VTM (Vlaamse Televisie Maatscappij), the commercial station in Flanders, the Dutch-speaking part of Belgium, began broadcasting in February 1989 and has become the success story of Belgian tv.
Advertising revenues for 1989 were originally projected at around 2 billion francs (approximately $62.5 million), but business reached 3.127 billion francs by year’s end and is now reportedly around 4 billion. Profits were 181 million francs and turnover 866 million francs. Average audience share is now close to 40%.
VTM’s programming has been highly effective from the beginning. Top shows include “Dallas,” previously shown by public station BRT, and gameshows (including a Dutch-speaking version of “The Price is Right”) hosted by familiar presenters. Among the top hosts are Walter Capiau, who formerly appeared on BRT, and Guido Depraetere, head of programming with VTM but also familiar from his days with BRT.
Roland Lomme is responsible for film acquisitions for the channel, while journalists such as Daniel Buyle constitute the backbone of VTM’s newsroom.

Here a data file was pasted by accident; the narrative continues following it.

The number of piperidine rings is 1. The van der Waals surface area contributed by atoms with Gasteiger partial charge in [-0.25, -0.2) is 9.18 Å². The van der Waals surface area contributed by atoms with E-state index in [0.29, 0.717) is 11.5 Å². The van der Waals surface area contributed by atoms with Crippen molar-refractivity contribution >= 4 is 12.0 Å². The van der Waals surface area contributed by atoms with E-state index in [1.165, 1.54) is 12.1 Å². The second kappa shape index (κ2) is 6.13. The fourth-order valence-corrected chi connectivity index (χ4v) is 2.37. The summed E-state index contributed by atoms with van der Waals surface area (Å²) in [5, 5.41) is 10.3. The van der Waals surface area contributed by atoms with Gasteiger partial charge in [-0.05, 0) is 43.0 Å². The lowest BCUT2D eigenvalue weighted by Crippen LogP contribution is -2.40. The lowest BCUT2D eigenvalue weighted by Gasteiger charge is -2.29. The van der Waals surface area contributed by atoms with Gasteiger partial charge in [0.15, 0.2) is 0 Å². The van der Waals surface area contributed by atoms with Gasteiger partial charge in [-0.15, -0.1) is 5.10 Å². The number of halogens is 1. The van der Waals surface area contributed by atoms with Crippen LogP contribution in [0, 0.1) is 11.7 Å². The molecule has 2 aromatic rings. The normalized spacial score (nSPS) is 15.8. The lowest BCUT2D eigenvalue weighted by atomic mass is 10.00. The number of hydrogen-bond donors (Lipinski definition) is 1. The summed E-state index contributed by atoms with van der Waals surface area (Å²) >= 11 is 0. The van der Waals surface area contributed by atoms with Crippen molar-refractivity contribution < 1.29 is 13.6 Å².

The channel, which is carried in Flanders and Brussels by cable, has also seen some stormy moments. Topper Carlo Gepts resigned, and legal advisor Leo Neels took charge. News chief Jan Schodts also quit, seemingly because he didn’t approve of some of the methods used by the station. Rumors have persisted of privileged deals with some Flemish production companies.
In exchange for the exclusive right to advertise in the Dutch-speaking part of the country, VTM is obligated to have a percentage of its programs (20% during the first year of operation, 30% the second year) produced by Belgian production companies in Flanders or Brussels.
So far, VTM has exceeded its quotas in search of a truly local Flemish feel. “Tien Om Te Zien,” for example, is a very successful show almost exclusively focused on Flemish musicians and composers, giving a significant boost to the Flemish music industry.
VTM will have to face more difficult times in the future. BRT has set up a commercial arm called VAR (Vlaamse Audiovisuele Regie) to sell airtime on tv and commercials on radio.